In this revised and expanded edition of American Foreign Policy, Bruce Jentleson addresses the vital questions of this new global era: how should the United States wield its power, pursue peace, be true to its principles, and work with the international community? American Foreign Policy is unique in its integrated approach, combining foreign policy strategy and foreign policy politics and blending a focus on contemporary issues with theoretical and historical perspectives. Students are offered a solid foundation for analyzing U.S. foreign policy amidst the challenges of terrorism, the Iraq war and its aftermath, globalization, geopolitics, ethnic conflict, democratization, and a host of other issues.

The Past And Future Of America's Economy: Long Waves Of Innovation That Power Cycles Of Growth
by Robert D. Atkinson

‘Rob Atkinson is one of our best analysts of how innovation drives local and regional economies, and what to do to take advantage of technological change. In his visionary book, he fluently articulates the principles of a new "growth economics" that is America's best hope for a prosperous future leaving no one behind.’ – Rosabeth Moss Kanter, Harvard Business School professor and author of Confidence: How Winning Streaks and Losing Streaks Begin and End ‘Any person concerned about the future of our economy should read this book. Atkinson offers terrific historical perspective as well as specific policy proposals that would give us the best chance for broad based economic growth now and for generations to come. It should be mandatory reading for public policymakers.’ – Congressman Adam Smith (D-WA), Co-chair of the House New Democratic Coalition, US ‘Rob Atkinson has produced a powerful and far-reaching look at the underlying mechanism powering today’s New Economy. In particular, he shows how the US is just at the beginning of an innovation wave which is not only boosting productivity, but transforming economic organization and economic policy as well. This book is essential reading for anyone who wants to understand how the US economy got to where it is today, and how it can best get to a prosperous and humane future.’ – Michael J. Mandel, Chief Economist, Business Week, and author of Rational Exuberance: Silencing the Enemies of Growth ‘I congratulate the author on a great and important book. I couldn’t agree more that the political party that comes closest to supporting humane growth economics should be the leader for the next 25 years. It’s a great vision for the future, and his scholarly but readable mix of history, technology, economics and politics is very persuasive. It’s the sort of stuff that should be taught in economics courses, but almost never is.’ – David Moschella, author of Customer-driven IT: How Users Are Shaping Technology Industry Growth ‘Rob Atkinson is one of the most creative thinkers about the American economy. In this fascinating book, he puts the "new economy" spurred by the digital revolution into the context of other historic transformations. By doing so, he shows how we can preserve the gains in productivity and implement policies that will keep the economy growing. Everyone concerned about our economic future should read this.’ – Walter Isaacson, author of Benjamin Franklin: An American Life Throughout American history, periodic cycles of economic change have fundamentally reordered the way we work, the organization of business and markets, the role of government, and even the nature of politics. If we are to control our future, we must understand this process of change.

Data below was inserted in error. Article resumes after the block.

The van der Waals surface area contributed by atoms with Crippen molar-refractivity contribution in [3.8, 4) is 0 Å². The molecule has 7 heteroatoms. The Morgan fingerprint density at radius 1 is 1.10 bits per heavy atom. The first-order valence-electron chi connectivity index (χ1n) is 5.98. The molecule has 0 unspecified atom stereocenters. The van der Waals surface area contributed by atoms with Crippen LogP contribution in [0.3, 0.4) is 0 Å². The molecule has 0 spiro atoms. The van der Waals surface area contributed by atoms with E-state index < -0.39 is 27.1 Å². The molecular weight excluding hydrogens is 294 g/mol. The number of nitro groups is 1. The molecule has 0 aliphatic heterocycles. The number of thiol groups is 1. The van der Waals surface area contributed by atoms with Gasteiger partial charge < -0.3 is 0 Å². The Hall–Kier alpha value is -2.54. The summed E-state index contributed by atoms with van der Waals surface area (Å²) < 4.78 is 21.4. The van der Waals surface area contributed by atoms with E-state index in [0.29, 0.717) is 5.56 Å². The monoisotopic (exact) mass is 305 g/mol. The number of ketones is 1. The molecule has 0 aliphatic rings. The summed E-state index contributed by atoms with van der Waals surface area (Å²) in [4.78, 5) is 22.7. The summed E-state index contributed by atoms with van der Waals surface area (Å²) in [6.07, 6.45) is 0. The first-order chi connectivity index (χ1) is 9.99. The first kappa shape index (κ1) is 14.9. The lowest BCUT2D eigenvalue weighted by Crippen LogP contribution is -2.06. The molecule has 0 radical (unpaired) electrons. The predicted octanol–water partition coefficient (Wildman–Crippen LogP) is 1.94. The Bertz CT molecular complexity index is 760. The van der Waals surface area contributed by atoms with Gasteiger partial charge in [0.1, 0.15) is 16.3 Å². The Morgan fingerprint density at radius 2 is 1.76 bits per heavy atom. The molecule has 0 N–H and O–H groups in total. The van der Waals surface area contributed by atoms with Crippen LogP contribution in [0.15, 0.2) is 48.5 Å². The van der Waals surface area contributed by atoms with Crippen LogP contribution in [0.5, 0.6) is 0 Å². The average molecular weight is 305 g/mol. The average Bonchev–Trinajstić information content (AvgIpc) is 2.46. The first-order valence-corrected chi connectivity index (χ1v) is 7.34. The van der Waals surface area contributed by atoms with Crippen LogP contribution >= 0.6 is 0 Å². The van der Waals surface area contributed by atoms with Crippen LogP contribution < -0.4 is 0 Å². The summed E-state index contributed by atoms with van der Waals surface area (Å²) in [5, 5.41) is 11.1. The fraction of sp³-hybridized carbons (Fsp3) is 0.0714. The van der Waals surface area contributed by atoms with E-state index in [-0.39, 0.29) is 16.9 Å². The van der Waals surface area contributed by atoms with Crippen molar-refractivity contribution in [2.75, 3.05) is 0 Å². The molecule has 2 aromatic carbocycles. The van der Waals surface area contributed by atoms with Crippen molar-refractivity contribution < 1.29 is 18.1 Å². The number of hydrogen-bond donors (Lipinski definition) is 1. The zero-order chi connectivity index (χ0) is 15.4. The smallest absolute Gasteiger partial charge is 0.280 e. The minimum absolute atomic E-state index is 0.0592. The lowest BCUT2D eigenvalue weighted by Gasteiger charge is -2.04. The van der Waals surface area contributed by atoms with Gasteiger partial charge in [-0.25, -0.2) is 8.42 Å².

These economic transformations are powered by the emergence of waves of new technologies. In the 1890s, the development of electricity and cheap steel led to a new, factory-based economy. In the 1940s and 1950s, automation and advances in electronics and chemicals created a new national corporate, mass-production economy. Since the 1990s, an information technology revolution has again created a robust New Economy. Robert Atkinson examines this process of change over the past 150 years and explores the responses of people and institutions. The book then analyzes today’s New Economy, including the new information technology system, and effects on markets, organizations, workers, and governance. Taking into account the historical record, the book discusses the shortcomings of prevailing liberal and conservative economic doctrines and lays out a new growth economics agenda aimed at maximizing the productivity-enhancing forces of the New Economy. Anyone interested in American history as well as the future contours of our economy will find Dr Atkinson’s insightful analyses a fascinating guide to the past and a provocative challenge for the future. Economists, business leaders, scholars, and economic policymakers will find it a necessary addition to the literature on economic cycles and growth economics.


by J. A. English-Lueck